In recent times, credit card portfolios have been very profitable for banks, largely due to the booming economy of the late nineties. However in the case of credit cards, such high returns go hand in hand with risk, since the business is essentially one of making unsecured (uncollateralized) loans, and thus dependent on borrowers not to default in large numbers.
In some areas, such as Ireland, governments profit from credit cards through the imposition of a stamp duty or credit card tax. This is usually done where a cheque tax previously existed. This tax is taken automatically from the account, just like a purchase, by the bank on behalf of the government annually. This tax - unlike its cheque counterpart - is payable in arrears so no refund is possible.
The credit card was the successor of a variety of merchant credit schemes. It was first used in the 1920s, in the United States, specifically to sell fuel to a growing number of automobile owners. In 1938 several companies started to accept each other's cards.
The concept of using a card for purchases was invented in 1887 by Edward Bellamy and described in his utopian novel Looking Backward. Bellamy uses the explicit term "Credit Card" 11 times in his novel (Chapters 9, 10, 11, 13, 25 and 26) and 3 times (Chapters 4, 8 and 19) in its sequel, Equality.
The concept of paying merchants using a card was invented in 1950 by Ralph Schneider and Frank X. McNamara in order to consolidate multiple cards. The Diners Club produced the first "general purpose" charge card, which is similar but required the entire bill to be paid with each statement; it was followed shortly thereafter by American Express. Western Union had begun issuing charge cards to its frequent customers in 1914.
Bank of America created the BankAmericard in 1958, a product which eventually evolved into the Visa system ("Chargex" also became Visa). MasterCard came to being in 1966 when a group of credit-issuing banks established MasterCharge. The fractured nature of the US banking system meant that credit cards became an effective way for those who were travelling around the country to, in effect, move their credit to places where they could not directly use their banking facilities.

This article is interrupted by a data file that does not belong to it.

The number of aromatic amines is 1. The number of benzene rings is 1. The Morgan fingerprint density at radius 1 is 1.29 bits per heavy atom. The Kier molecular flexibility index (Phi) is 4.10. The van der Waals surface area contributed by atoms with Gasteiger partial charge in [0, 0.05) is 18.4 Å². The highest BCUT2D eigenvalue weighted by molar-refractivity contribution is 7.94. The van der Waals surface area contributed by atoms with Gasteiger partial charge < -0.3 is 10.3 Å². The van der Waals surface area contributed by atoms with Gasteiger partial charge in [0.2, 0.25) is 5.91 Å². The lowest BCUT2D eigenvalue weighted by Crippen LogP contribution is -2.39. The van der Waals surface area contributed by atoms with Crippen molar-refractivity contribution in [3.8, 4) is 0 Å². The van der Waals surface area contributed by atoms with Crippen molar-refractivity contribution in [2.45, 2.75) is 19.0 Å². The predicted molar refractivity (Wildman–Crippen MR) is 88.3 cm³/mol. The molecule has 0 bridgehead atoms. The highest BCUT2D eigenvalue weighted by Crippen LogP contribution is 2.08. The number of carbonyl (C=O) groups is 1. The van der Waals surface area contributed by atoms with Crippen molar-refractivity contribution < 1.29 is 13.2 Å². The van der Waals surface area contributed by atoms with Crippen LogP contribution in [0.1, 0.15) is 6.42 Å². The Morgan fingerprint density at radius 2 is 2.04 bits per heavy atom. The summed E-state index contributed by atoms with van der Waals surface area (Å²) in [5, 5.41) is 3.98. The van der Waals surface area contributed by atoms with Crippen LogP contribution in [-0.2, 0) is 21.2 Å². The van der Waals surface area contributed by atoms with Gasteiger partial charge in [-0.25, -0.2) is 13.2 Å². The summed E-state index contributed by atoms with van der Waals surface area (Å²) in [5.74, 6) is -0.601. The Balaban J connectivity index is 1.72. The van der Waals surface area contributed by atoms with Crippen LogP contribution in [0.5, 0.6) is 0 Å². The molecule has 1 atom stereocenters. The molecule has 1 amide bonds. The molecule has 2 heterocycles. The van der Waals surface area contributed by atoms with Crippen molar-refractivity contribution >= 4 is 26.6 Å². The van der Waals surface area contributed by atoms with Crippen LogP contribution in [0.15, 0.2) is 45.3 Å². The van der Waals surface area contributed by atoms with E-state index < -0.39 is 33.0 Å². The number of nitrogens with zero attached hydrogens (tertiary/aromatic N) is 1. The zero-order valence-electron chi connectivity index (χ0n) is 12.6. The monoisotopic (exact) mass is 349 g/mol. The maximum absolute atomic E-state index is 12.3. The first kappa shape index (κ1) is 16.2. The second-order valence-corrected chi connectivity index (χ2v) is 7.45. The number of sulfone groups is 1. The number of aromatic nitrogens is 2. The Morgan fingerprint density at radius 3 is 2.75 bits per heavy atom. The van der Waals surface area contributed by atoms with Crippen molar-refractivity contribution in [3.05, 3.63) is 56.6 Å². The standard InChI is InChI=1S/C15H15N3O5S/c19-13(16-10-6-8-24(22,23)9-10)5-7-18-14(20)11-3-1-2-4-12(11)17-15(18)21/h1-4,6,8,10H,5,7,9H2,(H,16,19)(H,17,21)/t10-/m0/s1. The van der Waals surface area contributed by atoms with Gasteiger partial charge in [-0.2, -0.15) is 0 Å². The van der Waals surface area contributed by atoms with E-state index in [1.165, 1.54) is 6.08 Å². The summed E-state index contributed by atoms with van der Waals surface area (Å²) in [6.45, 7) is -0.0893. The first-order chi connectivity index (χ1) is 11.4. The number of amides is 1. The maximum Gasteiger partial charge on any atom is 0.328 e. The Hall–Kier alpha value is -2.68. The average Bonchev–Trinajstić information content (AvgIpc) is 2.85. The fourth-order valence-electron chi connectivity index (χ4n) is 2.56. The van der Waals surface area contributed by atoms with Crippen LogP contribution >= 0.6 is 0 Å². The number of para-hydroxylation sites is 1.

There are now countless variations on the basic concept of revolving credit for individuals (as issued by banks and honored by a network of financial institutions), including organization-branded credit cards, corporate-user credit cards, store cards and so on.
In contrast, although having reached very high adoption levels in the US, Canada and the UK, it is important to note that many cultures were much more cash-oriented in the latter half of the twentieth century (Germany, France, Switzerland, among many others). In these places, the take-up of credit cards was initially much slower. It took until the 1990s to reach anything like the percentage market-penetration levels achieved in the US, Canada or UK. In many countries acceptance still remains poor as the use of a credit card system depends on the banking system being perceived as reliable.
In contrast, because of the legislative framework surrounding banking system overdrafts, some countries, France in particular, were much faster to develop and adopt chip-based credit cards which are now seen as major anti-fraud credit devices.
Credit card companies do not want merchants to charge credit card users more than they charge other customers, even though the merchant pays a fee of 2 to 3 percent (merchants negotiate an exact percentage with their banks) to process credit payments. In some countries this fee may be significantly more. If customers were responsible for this fee, it would often discourage credit card usage. Some critics have observed that this results in what is effectively a hidden tax on all transactions conducted by merchants who accept credit cards since they must build the cost of transaction fees into their overall business expense. The end result is that cash consumers are essentially subsidizing credit card holder purchases. The cost of the convenience enjoyed by card holders and the profits taken from transaction fees by the card industry (which has come to rely increasingly on this revenue stream over the years) is partially offloaded onto the backs of the cash consumer. Critics go on to say that further compounding the issue is the fact that the consumers most likely to pay in cash are the least able to afford the additional expense (card holders are more likely to be affluent, non-card holders less so).
A counter argument is that there are also costs to the merchant in accepting cash, including frequent trips to the bank or use of an armored delivery service, theft, and employee error, such that cash is actually not cheaper for the merchant than credit cards. While businesses are allowed to offer a discount for cash-paying customers, this has become virtually non-existent.